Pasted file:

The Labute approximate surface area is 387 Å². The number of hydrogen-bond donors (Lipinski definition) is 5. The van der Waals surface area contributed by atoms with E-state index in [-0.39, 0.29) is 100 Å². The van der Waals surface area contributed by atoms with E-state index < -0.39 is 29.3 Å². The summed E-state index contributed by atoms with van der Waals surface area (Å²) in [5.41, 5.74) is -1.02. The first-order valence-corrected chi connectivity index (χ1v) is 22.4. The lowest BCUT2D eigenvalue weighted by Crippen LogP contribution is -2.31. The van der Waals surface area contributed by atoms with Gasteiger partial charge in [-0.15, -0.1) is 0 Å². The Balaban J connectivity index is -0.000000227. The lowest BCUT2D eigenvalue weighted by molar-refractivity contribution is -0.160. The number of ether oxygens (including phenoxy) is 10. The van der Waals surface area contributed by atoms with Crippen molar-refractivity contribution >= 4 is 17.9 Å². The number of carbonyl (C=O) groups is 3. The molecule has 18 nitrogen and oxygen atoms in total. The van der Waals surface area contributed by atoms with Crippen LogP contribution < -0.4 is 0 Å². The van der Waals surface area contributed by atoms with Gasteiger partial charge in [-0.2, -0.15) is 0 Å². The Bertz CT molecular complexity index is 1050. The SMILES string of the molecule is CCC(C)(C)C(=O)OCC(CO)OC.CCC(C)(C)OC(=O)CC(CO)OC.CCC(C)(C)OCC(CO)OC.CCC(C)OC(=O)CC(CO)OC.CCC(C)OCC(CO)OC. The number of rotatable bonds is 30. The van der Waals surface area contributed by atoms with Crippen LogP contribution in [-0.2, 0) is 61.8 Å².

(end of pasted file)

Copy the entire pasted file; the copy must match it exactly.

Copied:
The Labute approximate surface area is 387 Å². The number of hydrogen-bond donors (Lipinski definition) is 5. The van der Waals surface area contributed by atoms with E-state index in [-0.39, 0.29) is 100 Å². The van der Waals surface area contributed by atoms with E-state index < -0.39 is 29.3 Å². The summed E-state index contributed by atoms with van der Waals surface area (Å²) in [5.41, 5.74) is -1.02. The first-order valence-corrected chi connectivity index (χ1v) is 22.4. The lowest BCUT2D eigenvalue weighted by Crippen LogP contribution is -2.31. The van der Waals surface area contributed by atoms with Gasteiger partial charge in [-0.15, -0.1) is 0 Å². The Balaban J connectivity index is -0.000000227. The lowest BCUT2D eigenvalue weighted by molar-refractivity contribution is -0.160. The number of ether oxygens (including phenoxy) is 10. The van der Waals surface area contributed by atoms with Crippen molar-refractivity contribution >= 4 is 17.9 Å². The number of carbonyl (C=O) groups is 3. The molecule has 18 nitrogen and oxygen atoms in total. The van der Waals surface area contributed by atoms with Crippen LogP contribution < -0.4 is 0 Å². The van der Waals surface area contributed by atoms with Gasteiger partial charge in [-0.2, -0.15) is 0 Å². The Bertz CT molecular complexity index is 1050. The SMILES string of the molecule is CCC(C)(C)C(=O)OCC(CO)OC.CCC(C)(C)OC(=O)CC(CO)OC.CCC(C)(C)OCC(CO)OC.CCC(C)OC(=O)CC(CO)OC.CCC(C)OCC(CO)OC. The number of rotatable bonds is 30. The van der Waals surface area contributed by atoms with Crippen LogP contribution in [-0.2, 0) is 61.8 Å².